Researchers successfully test novel microbiome-based topical drug delivery platform

A novel drug delivery method can help avoid patient non-adherence for medication, a study found. By using a bacteria, bacillus subtilis, for topical application, the authors found it survived on the skin for at least one day after application.

In addition to testing the longevity of B. subtilis​ on skin, the authors tested whether the addition of an antibiotic and nutrient source could improve results. 

The need for improved topical delivery platforms

“Non-adherence accounts for an estimated 10% of drug-related hospital admissions…” the authors write. While reducing the frequency that the medication must be administered can decrease non-adherence, for topical medications, it only stays on skin for a short period of time, necessitating at least daily application. “The need for frequent administration of topical delivery formulations can negatively impact patient adherence, especially in the case of chronic diseases such as psoriasis and atopic dermatitis.”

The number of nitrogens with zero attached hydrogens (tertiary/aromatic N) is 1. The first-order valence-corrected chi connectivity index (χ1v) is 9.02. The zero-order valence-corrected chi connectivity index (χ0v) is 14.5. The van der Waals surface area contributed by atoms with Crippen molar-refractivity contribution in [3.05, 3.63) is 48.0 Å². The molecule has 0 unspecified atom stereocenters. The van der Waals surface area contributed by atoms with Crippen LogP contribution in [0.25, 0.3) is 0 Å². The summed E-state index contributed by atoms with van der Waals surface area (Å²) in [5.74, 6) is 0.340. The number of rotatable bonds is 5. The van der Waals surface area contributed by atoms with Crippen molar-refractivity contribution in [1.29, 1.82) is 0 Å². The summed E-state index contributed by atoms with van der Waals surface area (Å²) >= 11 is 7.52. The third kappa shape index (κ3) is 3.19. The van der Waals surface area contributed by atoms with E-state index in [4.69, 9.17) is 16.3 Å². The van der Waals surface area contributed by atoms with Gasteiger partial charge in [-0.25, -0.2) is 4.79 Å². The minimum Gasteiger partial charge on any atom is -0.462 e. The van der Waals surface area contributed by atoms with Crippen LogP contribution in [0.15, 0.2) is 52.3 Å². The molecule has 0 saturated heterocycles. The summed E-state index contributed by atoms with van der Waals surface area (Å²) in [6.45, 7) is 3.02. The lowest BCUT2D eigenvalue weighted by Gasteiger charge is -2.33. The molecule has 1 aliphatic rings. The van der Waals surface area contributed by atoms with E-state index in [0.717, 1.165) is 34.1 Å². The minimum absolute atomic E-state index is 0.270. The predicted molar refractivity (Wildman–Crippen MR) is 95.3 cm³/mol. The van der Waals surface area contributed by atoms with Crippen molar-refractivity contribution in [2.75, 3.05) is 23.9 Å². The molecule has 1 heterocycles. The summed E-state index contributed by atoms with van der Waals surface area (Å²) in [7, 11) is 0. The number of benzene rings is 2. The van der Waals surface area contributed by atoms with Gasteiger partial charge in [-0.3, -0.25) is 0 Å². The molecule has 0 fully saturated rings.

The use of bacteria as drug delivery vehicles is emerging in dermatology in preclinical products. B. Subtilis​ is naturally found in skin microflora and has benefits including nonpathogenic properties, it’s a natural antimicrobial and it’s used often in the biotechnology field. The formulation used for this study was an engineered strain of B. subtilis​ that produces green fluorescent protein (GFP).  

The product tested for this study is described as a microbiome-based, topical delivery platform that is long-acting. It was tested in computational analysis, ex vivo pig and human skin and in vivo mice.

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